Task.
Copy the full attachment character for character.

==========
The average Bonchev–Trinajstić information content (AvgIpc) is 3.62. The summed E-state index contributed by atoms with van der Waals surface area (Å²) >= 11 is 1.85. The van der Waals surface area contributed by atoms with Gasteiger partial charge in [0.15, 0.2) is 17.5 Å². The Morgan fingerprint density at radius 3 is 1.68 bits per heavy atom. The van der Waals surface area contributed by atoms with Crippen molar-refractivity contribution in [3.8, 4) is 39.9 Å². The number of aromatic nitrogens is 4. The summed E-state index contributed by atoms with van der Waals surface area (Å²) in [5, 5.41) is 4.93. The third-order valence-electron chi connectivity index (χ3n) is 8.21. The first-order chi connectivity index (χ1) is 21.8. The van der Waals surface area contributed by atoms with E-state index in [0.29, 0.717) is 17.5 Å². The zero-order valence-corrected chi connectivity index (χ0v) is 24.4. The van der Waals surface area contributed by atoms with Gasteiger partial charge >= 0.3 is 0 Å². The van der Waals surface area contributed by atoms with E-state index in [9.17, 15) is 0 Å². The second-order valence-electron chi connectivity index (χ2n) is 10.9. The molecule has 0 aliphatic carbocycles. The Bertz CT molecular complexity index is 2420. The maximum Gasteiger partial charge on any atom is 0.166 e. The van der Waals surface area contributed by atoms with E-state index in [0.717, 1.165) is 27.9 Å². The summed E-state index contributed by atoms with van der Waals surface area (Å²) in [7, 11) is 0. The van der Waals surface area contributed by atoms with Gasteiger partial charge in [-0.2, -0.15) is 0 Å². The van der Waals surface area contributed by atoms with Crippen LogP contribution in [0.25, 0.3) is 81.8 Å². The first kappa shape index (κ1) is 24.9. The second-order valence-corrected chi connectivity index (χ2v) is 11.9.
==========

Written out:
The average Bonchev–Trinajstić information content (AvgIpc) is 3.62. The summed E-state index contributed by atoms with van der Waals surface area (Å²) >= 11 is 1.85. The van der Waals surface area contributed by atoms with Gasteiger partial charge in [0.15, 0.2) is 17.5 Å². The Morgan fingerprint density at radius 3 is 1.68 bits per heavy atom. The van der Waals surface area contributed by atoms with Crippen molar-refractivity contribution in [3.8, 4) is 39.9 Å². The number of aromatic nitrogens is 4. The summed E-state index contributed by atoms with van der Waals surface area (Å²) in [5, 5.41) is 4.93. The third-order valence-electron chi connectivity index (χ3n) is 8.21. The first-order chi connectivity index (χ1) is 21.8. The van der Waals surface area contributed by atoms with E-state index in [0.29, 0.717) is 17.5 Å². The zero-order valence-corrected chi connectivity index (χ0v) is 24.4. The van der Waals surface area contributed by atoms with Gasteiger partial charge >= 0.3 is 0 Å². The van der Waals surface area contributed by atoms with E-state index in [9.17, 15) is 0 Å². The second-order valence-electron chi connectivity index (χ2n) is 10.9. The molecule has 0 aliphatic carbocycles. The Bertz CT molecular complexity index is 2420. The maximum Gasteiger partial charge on any atom is 0.166 e. The van der Waals surface area contributed by atoms with E-state index in [0.717, 1.165) is 27.9 Å². The summed E-state index contributed by atoms with van der Waals surface area (Å²) in [7, 11) is 0. The van der Waals surface area contributed by atoms with Gasteiger partial charge in [-0.2, -0.15) is 0 Å². The van der Waals surface area contributed by atoms with Crippen LogP contribution in [0.25, 0.3) is 81.8 Å². The first kappa shape index (κ1) is 24.9. The second-order valence-corrected chi connectivity index (χ2v) is 11.9.